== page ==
If society as a whole is to be the final arbiter of what is offensive then we have setup a situation in which whatever are currently the dominant groups within that society will determine what is or isn’t offensive and enforce those opinions with legislation. This invariably leads to government tyranny – the Nanny State – since the goal becomes to placate the vocal protesters, even at the expense of personal liberties. This can be seen in the forms of what sexual harassment laws have devolved into, and the Hate Speech and Hate Crimes laws.

It’s quite the debacle insofar as I am able see, and not one that I can formulate a workable solution for. Anyone else have any ideas or thought?

Related Reading:

Understanding and Dismantling Racism: The Twenty-First Century Challenge to White America (Facets)
Sexism and God Talk: Toward a Feminist Theology
Rethinking Sexism, Gender, and Sexuality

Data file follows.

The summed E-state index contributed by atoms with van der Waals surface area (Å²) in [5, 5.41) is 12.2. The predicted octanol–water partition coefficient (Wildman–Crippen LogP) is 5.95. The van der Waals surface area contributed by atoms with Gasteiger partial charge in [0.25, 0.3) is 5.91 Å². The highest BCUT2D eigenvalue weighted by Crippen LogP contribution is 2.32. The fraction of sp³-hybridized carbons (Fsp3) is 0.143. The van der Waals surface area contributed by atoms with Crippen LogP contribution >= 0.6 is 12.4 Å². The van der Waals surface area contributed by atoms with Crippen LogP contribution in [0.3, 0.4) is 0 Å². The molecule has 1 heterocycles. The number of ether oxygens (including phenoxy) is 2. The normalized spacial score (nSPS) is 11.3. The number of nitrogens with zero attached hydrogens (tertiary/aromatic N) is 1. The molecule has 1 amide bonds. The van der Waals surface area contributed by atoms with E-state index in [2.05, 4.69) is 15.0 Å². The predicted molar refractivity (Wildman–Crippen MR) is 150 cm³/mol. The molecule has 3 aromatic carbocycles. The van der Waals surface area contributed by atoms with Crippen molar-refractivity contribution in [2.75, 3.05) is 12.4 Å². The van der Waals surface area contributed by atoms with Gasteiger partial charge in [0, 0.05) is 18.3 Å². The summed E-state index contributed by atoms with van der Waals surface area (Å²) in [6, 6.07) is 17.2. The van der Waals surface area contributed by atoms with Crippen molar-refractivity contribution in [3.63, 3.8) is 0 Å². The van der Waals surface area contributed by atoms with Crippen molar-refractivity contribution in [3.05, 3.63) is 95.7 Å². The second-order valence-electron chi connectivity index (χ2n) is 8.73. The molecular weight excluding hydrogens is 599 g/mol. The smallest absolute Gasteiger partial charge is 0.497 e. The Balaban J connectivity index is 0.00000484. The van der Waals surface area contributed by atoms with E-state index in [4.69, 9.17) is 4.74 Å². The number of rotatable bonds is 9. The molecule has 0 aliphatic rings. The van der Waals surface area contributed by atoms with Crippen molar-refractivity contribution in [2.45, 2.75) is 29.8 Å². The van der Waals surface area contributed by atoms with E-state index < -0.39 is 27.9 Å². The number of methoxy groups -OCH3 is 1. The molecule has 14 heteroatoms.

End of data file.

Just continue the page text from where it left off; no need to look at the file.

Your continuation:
The Genesis of Political Correctness: The Basis of a False Morality
The Guernsey Literary and Potato Peel Pie Society

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11 Responses to “That’s Offensive!”

  1. zhann Says:

    This is a subject where I am in complete agreement with you. I think society has become too complacent. It seems as if some people are simply looking for something to whine about. While there are definitely times when language can be offensive towards a particular race, I think the bar has been lowered to such a degree that it is just laughable. For example, I feel strange calling an African American ‘Black’ … its not that I am trying to be insulting, of course, but it is just easier to refer to people as Black/White than African American/White. Not to mention, fewer syllables.

    To answer your question about who decides what is offensive, it seems that in todays society it is the reader. However, the logic in this is arguable, because the reader can simply choose not to read what is offensive. Again, there are times when writing can be extremely offensive or simply hate speech, at which point the reader is right in criticizing it. However, your article seems to be geared at a different genre or writing/speaking, which shouldn’t be put under the same microscope.